Housed on the grounds of the Fairview Lake YMCA Camp, Camp HOPE NJ will have all the typical activities of camp – swimming, archery, horseback riding, rock climbing, kayaking, canoeing, and more. But, this is no typical camp.
A program of Camp HOPE America (www.camphopeamerica. org) and the first of its kind in NJ, this camp focuses on children (ages 7 – 11) who have been exposed to domestic violence.
“This is an opportunity that my children otherwise would not get to experience,” says one mom. “The kids are so excited.”
The vision for Camp HOPE NJ is to break the inter-generational cycle of family violence by providing a safe place and opportunities for these children to develop coping mechanisms that allow them to thrive in difficult environments.
Camp HOPE involves team building activities, character trait awards, and values-based programming. The activities are designed to help the kids build resilience so they can overcome adversity and trauma. They participate in, “Challenges by Choice,” which are activities the child perceives as dangerous or risky (e.g., rock climbing, kayaking) and they discuss and reflect on “Positive Statements for the Day” such as “I am strong. I am able.”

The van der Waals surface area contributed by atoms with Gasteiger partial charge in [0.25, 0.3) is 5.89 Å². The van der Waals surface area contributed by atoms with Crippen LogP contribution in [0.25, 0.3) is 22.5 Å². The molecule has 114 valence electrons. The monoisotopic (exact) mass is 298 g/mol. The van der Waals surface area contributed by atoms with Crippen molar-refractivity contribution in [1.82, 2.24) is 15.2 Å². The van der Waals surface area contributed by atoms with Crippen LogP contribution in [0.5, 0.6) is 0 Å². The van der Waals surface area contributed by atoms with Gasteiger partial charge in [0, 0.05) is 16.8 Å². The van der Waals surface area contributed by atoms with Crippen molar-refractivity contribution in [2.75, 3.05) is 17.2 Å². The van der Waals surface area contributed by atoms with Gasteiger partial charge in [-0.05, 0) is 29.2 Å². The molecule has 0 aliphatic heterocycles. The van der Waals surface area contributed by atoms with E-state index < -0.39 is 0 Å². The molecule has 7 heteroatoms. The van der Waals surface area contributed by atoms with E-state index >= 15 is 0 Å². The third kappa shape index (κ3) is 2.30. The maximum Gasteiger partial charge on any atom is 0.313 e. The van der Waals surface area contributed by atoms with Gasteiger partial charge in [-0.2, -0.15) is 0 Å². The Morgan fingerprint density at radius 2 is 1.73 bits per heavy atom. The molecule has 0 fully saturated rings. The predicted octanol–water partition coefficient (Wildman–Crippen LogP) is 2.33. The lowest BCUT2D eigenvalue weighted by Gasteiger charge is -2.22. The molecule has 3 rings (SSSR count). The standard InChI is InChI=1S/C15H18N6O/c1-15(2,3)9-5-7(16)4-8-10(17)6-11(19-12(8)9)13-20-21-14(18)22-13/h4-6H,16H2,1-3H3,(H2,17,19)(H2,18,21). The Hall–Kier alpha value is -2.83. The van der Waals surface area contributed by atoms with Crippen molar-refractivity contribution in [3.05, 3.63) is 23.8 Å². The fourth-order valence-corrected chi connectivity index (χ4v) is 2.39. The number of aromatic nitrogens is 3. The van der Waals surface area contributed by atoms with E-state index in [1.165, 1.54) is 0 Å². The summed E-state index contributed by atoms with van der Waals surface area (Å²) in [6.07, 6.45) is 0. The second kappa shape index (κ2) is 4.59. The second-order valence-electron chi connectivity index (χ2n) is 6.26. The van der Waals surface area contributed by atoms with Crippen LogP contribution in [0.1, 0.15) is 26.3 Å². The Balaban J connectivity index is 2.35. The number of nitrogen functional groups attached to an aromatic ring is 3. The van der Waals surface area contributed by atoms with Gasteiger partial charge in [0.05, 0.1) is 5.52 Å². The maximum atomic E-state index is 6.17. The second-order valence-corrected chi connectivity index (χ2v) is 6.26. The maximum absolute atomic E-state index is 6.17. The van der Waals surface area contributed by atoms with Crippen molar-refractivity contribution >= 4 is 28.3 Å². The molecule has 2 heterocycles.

The camp is based on the theory that resilience is the foundation of hope, and hope is what motivates individuals to achieve their goals. So as the name Camp HOPE implies, much of the emphasis with campers is on fostering hope (and having fun!). And, it’s working!
According to the Center of Applied Research for Non-Profit Organizations at the University of Oklahoma, in its first published evaluation of the Camp HOPE model, there is a significant increase in Hope in a pre-test, post-test design among campers. These are compelling results, since the Center notes in its report, “Hopeful children are less likely to have behavior problems or experience psychological distress and are more likely to succeed in school.”
“One week can have an unbelievable and significant impact on a child’s life in regards to self-esteem, emotional stability, and confidence,” remarks Amber Szuch, JBWS Director of the Children’s Program.
“We are so grateful for the generous contributions of Verizon, Page Hill Foundation, Ronald McDonald House Charities (Tri-State Chapter), and Cathy and Blake Ellman for making this possible.”
Posted on August 9, 2017 at 9:38 pm